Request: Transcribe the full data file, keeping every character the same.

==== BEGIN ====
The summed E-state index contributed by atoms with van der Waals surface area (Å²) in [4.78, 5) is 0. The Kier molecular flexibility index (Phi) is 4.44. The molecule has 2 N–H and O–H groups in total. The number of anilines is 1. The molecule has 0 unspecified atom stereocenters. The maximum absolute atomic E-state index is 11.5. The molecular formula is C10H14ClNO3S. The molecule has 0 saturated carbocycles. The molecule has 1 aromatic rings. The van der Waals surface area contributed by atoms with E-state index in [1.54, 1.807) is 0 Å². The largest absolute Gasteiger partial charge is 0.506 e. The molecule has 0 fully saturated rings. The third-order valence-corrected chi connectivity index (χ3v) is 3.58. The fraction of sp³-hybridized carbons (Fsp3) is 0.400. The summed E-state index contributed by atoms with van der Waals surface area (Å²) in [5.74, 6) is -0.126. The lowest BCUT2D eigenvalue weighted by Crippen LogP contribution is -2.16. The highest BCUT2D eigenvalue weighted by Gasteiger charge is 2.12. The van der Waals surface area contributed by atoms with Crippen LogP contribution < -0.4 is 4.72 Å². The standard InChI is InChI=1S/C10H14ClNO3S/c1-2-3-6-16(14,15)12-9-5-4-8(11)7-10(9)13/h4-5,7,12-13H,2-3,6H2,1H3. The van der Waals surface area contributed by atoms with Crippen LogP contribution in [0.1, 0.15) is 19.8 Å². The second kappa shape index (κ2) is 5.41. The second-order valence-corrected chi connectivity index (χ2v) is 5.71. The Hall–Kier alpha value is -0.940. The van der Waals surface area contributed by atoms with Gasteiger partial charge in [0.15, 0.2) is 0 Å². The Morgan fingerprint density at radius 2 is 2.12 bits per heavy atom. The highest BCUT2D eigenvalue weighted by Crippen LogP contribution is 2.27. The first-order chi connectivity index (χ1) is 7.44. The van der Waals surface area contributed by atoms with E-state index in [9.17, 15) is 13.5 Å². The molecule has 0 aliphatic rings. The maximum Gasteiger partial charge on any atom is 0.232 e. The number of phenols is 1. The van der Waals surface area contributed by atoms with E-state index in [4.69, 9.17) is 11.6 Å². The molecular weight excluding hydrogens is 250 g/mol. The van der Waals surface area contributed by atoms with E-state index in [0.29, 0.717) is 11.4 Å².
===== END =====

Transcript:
The summed E-state index contributed by atoms with van der Waals surface area (Å²) in [4.78, 5) is 0. The Kier molecular flexibility index (Phi) is 4.44. The molecule has 2 N–H and O–H groups in total. The number of anilines is 1. The molecule has 0 unspecified atom stereocenters. The maximum absolute atomic E-state index is 11.5. The molecular formula is C10H14ClNO3S. The molecule has 0 saturated carbocycles. The molecule has 1 aromatic rings. The van der Waals surface area contributed by atoms with E-state index in [1.54, 1.807) is 0 Å². The largest absolute Gasteiger partial charge is 0.506 e. The molecule has 0 fully saturated rings. The third-order valence-corrected chi connectivity index (χ3v) is 3.58. The fraction of sp³-hybridized carbons (Fsp3) is 0.400. The summed E-state index contributed by atoms with van der Waals surface area (Å²) in [5.74, 6) is -0.126. The lowest BCUT2D eigenvalue weighted by Crippen LogP contribution is -2.16. The highest BCUT2D eigenvalue weighted by Gasteiger charge is 2.12. The van der Waals surface area contributed by atoms with Crippen LogP contribution < -0.4 is 4.72 Å². The standard InChI is InChI=1S/C10H14ClNO3S/c1-2-3-6-16(14,15)12-9-5-4-8(11)7-10(9)13/h4-5,7,12-13H,2-3,6H2,1H3. The van der Waals surface area contributed by atoms with Crippen LogP contribution in [0.1, 0.15) is 19.8 Å². The second kappa shape index (κ2) is 5.41. The second-order valence-corrected chi connectivity index (χ2v) is 5.71. The Hall–Kier alpha value is -0.940. The van der Waals surface area contributed by atoms with Gasteiger partial charge in [0.15, 0.2) is 0 Å². The Morgan fingerprint density at radius 2 is 2.12 bits per heavy atom. The highest BCUT2D eigenvalue weighted by Crippen LogP contribution is 2.27. The first-order chi connectivity index (χ1) is 7.44. The van der Waals surface area contributed by atoms with E-state index in [9.17, 15) is 13.5 Å². The molecule has 0 aliphatic rings. The maximum Gasteiger partial charge on any atom is 0.232 e. The number of phenols is 1. The van der Waals surface area contributed by atoms with E-state index in [4.69, 9.17) is 11.6 Å². The molecular weight excluding hydrogens is 250 g/mol. The van der Waals surface area contributed by atoms with E-state index in [0.29, 0.717) is 11.4 Å².